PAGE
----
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The Deer Farmer Saturday 20th December, 2008
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website | Velvet

A crossroads for velvet

Velexco director Graeme Ramshaw of Alpine Deer Group with Velexco?s general manager Ross Chambers
10-09-2007 | webmaster

This was evident during an open discussion session, hosted by the velvet marketing co-operative on the day of its annual general meeting in Christchurch in April.

When the co-operative was formed, the primary motive was to build selling power in the market and retain profits for the producer.
To them, it?s mystifying that in spite of Velexco achieving prices that averaged 12% more than the pool average in the 2005?2006 season, it now looks as if many farmers will default to a Velconz joint venture with pools operator PGG Wrightson ? the latter a public company expected to return profits to anonymous outside investors.
And though many small-scale producers have described the $5000 it costs to join Velexco as prohibitive, it now appears likely that if they decide to support Velconz, they will have to tick a box approving the retention of some returns.

The public discussion session was chaired by Edmund Noonan, of the Canterbury branch of the New Zealand Deer Farmers Association, and opened by Velexco member John Scurr.
Scurr put on his other hat as Deer Industry NZ chairman and sped through a familiar catalogue of DINZ marketing strategies and outlined the mandate from the industry for DINZ to investigate better supply management.
Results of industry consultation, including a survey posted out in December by the two groups developing the Velconz initiative, showed the majority of producers favoured a single sales channel for velvet and supported the establishment of a jointly owned business in which farmers would have some governance over the pools system, he says.

?This initiative is intended to assist ? not displace ? existing companies. We respect the work Velexco has done, but it does not have the critical mass we need.?
Velexco chairman James Guild followed, with a list of ?inconvenient truths? facing velvet farmers. The industry operates mainly in a rough, tough, highly protectionist Korean market, and marketing effort is wasted where supply is not managed and many producers are weak sellers, he says. After 30 years of diminishing returns and wildly fluctuating prices, the industry needs initiators to achieve change, and Velexco has been in that role for eight years: the only group of producers to put their shoulders to the wheel.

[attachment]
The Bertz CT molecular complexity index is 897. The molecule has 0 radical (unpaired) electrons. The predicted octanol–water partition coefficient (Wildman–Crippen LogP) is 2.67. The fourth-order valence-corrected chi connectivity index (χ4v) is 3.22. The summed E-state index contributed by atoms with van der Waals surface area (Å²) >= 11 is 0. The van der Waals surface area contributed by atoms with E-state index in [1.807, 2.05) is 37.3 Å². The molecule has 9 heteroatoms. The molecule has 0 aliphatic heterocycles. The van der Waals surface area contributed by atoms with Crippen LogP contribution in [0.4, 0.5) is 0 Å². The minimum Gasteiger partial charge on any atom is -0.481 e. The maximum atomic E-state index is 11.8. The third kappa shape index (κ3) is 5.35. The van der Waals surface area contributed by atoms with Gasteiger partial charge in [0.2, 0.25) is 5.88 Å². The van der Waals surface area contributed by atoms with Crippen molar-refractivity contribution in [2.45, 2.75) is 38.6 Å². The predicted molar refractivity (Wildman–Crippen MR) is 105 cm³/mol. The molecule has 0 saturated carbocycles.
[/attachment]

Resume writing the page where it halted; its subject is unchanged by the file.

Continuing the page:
But each group can only go so far, and current good prices are an aberration, he warns. ?Let?s not get used to them. Larger growers must decide if they can afford to be passive. The velvet sector is characterised by politics, distrust, negativity and an attachment to tradition, but it also has a responsibility to present growers with a united and viable business proposition.?
Other Velexco members were just as vocal. As one farmer put it, he had joined up to avoid the ?empty the freezers? pools mentality. As a co-operative that had the courage to say ?No? to a poor price, Velexco would certainly have had more shareholders and more critical mass if Velconz was not in the picture.

The chairman of the Velconz working group, Ponty von Dadelszen was there and showed spirit in the Velexco bearpit. ?We are still jumping the first hurdle, starting small, using carrots not sticks, but who knows what will happen as we include other partners and start holding hands?? he said during question time. ?And if this doesn?t get going, with the buying power of road buyers, you will be eaten to death by the competition.?
Velexco itself took some hard knocks from Adeerco?s Barry Cuttance, fresh from the US where he has been marketing his Superflex velvet supplements for pets. He contends that by concentrating on the Korean market, the industry is failing to capitalise on alternative markets as well as millions of dollars spent in research.